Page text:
Having lived many years, seniors can give us perspective on your problems that younger people can’t, helping you see that “big” things you worry about may not be so big after all.
Prior to the pandemic, my brother’s friend Rick visited his dad in a nursing home. He said that the highlight of each resident’s day or week was when their children came to visit. But what if they don’t have children? Imagine how lonely they must feel. Perhaps you know a senior who is childless or whose children live far away. Who knows what can happen if you reach out to them – you could make a valuable and wise old friend who could teach you a lot about life!
So, during this pandemic and beyond, try befriending a senior.
A daughter of a senior in Page’s Washington Post article remarked, “I get off FaceTime, and I immediately text my siblings to tell them that Mom has not looked better in years.”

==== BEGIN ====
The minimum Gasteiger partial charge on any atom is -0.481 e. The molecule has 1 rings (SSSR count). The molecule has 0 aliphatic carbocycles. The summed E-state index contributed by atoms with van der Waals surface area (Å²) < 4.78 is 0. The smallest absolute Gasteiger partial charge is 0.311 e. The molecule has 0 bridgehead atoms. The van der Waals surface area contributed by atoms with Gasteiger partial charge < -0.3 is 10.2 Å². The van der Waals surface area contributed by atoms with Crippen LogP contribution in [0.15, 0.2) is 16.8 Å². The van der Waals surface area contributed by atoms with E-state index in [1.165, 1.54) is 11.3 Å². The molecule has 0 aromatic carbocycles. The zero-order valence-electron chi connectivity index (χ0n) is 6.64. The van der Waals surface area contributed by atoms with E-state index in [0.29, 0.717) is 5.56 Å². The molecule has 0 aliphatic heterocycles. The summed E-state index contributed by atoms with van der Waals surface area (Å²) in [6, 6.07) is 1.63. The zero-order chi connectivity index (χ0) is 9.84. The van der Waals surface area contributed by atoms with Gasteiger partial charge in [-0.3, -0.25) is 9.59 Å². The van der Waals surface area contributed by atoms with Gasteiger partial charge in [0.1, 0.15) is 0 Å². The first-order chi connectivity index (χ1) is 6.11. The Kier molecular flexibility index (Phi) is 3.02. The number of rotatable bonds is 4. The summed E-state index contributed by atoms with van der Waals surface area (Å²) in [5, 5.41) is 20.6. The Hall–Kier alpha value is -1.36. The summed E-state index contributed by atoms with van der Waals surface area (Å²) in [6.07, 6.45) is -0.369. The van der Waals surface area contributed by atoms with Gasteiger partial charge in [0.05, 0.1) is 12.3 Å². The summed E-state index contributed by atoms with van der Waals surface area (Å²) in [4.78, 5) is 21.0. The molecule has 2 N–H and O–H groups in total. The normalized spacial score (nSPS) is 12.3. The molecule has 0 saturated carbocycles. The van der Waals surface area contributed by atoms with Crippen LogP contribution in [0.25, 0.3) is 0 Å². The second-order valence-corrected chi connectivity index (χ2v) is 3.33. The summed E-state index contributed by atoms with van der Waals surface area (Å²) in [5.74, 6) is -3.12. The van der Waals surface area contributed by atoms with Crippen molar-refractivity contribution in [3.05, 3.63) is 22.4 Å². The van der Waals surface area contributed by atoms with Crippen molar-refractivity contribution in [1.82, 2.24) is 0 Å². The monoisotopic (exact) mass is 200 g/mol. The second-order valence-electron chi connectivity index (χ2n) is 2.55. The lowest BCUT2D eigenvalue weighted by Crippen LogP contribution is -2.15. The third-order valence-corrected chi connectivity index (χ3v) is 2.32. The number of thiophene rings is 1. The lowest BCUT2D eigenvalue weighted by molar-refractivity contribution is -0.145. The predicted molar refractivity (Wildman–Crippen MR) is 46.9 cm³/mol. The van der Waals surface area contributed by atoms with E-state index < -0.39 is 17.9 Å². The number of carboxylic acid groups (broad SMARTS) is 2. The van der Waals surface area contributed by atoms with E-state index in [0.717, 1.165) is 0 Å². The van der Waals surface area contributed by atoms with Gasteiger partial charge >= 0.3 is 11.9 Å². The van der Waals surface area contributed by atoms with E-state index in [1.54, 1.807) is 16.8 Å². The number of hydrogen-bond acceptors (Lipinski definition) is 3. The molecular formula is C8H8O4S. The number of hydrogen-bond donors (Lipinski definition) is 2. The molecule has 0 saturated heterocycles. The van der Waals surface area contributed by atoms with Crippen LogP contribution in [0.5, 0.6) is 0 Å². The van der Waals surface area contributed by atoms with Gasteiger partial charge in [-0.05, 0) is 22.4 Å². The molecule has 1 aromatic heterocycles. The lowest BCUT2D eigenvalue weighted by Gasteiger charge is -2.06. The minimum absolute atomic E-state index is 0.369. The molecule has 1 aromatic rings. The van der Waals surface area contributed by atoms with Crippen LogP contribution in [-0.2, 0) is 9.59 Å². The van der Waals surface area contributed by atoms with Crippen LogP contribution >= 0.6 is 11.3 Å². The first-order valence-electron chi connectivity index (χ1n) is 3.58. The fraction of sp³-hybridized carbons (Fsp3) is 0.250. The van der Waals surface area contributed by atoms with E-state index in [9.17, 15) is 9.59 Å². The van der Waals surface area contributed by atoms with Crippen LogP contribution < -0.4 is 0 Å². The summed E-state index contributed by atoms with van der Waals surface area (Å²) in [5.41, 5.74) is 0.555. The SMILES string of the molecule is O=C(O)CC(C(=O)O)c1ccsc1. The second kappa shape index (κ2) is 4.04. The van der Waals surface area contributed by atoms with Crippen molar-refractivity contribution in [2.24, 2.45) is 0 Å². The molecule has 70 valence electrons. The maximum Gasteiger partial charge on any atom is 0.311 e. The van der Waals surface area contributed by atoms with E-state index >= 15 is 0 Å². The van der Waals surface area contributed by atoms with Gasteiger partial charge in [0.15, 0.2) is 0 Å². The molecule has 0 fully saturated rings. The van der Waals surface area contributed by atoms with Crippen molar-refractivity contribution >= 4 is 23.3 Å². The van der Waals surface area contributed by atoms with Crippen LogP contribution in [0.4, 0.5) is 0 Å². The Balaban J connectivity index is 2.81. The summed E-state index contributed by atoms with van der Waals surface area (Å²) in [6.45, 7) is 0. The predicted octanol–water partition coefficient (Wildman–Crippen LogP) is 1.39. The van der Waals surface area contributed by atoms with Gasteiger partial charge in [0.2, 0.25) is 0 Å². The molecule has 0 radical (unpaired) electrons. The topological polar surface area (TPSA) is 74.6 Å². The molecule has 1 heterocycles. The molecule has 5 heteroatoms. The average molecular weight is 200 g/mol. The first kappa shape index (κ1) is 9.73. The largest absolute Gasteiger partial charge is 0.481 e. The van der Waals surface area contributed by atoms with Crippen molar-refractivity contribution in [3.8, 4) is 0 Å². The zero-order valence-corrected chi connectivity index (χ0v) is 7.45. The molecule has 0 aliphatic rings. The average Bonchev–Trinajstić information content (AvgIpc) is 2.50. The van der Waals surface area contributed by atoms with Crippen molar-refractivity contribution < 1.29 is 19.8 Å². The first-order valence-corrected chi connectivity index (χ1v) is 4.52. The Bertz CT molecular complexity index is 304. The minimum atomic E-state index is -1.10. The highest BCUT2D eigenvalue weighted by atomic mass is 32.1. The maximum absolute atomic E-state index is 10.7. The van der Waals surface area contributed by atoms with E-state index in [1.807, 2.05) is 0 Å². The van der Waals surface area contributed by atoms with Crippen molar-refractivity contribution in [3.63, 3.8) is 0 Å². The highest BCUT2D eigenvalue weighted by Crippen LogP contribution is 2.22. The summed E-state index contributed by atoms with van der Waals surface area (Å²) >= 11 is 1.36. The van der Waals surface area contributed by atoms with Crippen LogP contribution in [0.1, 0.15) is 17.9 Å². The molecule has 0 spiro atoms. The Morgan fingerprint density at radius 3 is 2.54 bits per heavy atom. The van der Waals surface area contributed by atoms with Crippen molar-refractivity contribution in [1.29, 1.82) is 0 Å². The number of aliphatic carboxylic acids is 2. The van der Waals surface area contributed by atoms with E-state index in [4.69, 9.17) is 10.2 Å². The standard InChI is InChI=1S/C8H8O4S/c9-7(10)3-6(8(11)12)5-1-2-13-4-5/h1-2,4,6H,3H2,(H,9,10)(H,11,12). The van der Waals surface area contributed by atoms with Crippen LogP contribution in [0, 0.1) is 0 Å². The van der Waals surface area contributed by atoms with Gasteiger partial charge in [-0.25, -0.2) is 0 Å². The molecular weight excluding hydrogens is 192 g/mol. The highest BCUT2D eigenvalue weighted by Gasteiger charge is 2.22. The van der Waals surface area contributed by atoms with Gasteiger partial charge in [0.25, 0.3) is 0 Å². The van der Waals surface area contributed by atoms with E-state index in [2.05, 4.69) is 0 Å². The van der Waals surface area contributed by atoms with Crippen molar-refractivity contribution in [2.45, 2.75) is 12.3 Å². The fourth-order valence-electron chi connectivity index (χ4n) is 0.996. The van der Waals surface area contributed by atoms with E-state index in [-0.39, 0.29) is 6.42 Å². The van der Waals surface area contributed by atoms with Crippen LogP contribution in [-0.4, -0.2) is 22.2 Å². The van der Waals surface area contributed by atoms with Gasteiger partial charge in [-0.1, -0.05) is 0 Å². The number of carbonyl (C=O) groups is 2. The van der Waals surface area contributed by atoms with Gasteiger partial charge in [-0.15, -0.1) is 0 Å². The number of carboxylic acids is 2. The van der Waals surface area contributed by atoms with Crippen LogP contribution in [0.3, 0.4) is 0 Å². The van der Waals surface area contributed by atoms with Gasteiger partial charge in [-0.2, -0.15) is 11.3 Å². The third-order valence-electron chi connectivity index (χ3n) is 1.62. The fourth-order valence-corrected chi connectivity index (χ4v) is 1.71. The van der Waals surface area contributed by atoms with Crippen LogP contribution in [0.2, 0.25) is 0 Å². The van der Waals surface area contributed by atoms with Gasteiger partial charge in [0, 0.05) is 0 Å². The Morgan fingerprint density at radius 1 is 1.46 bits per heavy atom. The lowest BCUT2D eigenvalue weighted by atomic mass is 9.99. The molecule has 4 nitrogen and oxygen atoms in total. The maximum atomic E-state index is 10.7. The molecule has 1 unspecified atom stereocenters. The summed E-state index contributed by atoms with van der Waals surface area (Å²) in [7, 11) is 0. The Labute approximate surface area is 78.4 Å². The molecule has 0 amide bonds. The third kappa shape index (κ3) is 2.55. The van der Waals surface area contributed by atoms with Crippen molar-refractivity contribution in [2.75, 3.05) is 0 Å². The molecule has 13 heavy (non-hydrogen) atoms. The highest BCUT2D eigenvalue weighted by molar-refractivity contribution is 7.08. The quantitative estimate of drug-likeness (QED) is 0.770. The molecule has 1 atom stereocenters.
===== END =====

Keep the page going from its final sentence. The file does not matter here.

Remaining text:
Remarking on the facetime habit, a happy senior said, “It’s wonderful. I feel like I’m right there with them. It’s very therapeutic, actually.”
Reaching out to a senior now can be extremely rewarding. You can talk on the phone and chat via Facetime and other video apps. After the pandemic, when the restrictions are lifted, your friendship with your senior will will be even better – lunches, Bingo, flea markets, movies – oh the places you and your senior will go!